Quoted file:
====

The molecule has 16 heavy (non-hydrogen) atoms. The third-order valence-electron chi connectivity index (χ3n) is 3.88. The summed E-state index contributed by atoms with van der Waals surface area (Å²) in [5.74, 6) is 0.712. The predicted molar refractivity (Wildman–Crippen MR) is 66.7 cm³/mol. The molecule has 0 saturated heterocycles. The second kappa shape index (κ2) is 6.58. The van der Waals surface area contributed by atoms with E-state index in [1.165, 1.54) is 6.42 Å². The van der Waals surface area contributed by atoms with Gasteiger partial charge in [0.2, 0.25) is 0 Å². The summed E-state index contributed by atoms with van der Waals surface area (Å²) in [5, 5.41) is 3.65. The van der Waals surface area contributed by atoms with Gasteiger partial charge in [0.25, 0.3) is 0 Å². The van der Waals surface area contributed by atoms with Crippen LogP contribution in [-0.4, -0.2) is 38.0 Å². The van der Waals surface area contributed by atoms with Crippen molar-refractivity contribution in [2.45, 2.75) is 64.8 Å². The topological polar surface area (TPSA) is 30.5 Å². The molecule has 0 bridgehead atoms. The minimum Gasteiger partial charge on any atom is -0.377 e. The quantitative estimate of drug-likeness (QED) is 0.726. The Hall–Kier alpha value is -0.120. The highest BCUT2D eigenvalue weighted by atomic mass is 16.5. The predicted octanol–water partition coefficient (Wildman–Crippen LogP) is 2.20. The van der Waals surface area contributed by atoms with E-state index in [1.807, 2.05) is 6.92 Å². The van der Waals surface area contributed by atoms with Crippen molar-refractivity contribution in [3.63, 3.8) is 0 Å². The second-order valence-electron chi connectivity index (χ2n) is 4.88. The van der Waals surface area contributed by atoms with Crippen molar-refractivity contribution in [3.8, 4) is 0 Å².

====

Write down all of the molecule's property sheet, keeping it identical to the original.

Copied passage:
The molecule has 16 heavy (non-hydrogen) atoms. The third-order valence-electron chi connectivity index (χ3n) is 3.88. The summed E-state index contributed by atoms with van der Waals surface area (Å²) in [5.74, 6) is 0.712. The predicted molar refractivity (Wildman–Crippen MR) is 66.7 cm³/mol. The molecule has 0 saturated heterocycles. The second kappa shape index (κ2) is 6.58. The van der Waals surface area contributed by atoms with E-state index in [1.165, 1.54) is 6.42 Å². The van der Waals surface area contributed by atoms with Gasteiger partial charge in [0.2, 0.25) is 0 Å². The summed E-state index contributed by atoms with van der Waals surface area (Å²) in [5, 5.41) is 3.65. The van der Waals surface area contributed by atoms with Gasteiger partial charge in [0.25, 0.3) is 0 Å². The van der Waals surface area contributed by atoms with Crippen LogP contribution in [-0.4, -0.2) is 38.0 Å². The van der Waals surface area contributed by atoms with Crippen molar-refractivity contribution in [2.45, 2.75) is 64.8 Å². The topological polar surface area (TPSA) is 30.5 Å². The molecule has 0 bridgehead atoms. The minimum Gasteiger partial charge on any atom is -0.377 e. The quantitative estimate of drug-likeness (QED) is 0.726. The Hall–Kier alpha value is -0.120. The highest BCUT2D eigenvalue weighted by atomic mass is 16.5. The predicted octanol–water partition coefficient (Wildman–Crippen LogP) is 2.20. The van der Waals surface area contributed by atoms with E-state index in [1.807, 2.05) is 6.92 Å². The van der Waals surface area contributed by atoms with Crippen molar-refractivity contribution in [3.63, 3.8) is 0 Å². The second-order valence-electron chi connectivity index (χ2n) is 4.88. The van der Waals surface area contributed by atoms with Crippen molar-refractivity contribution in [3.8, 4) is 0 Å².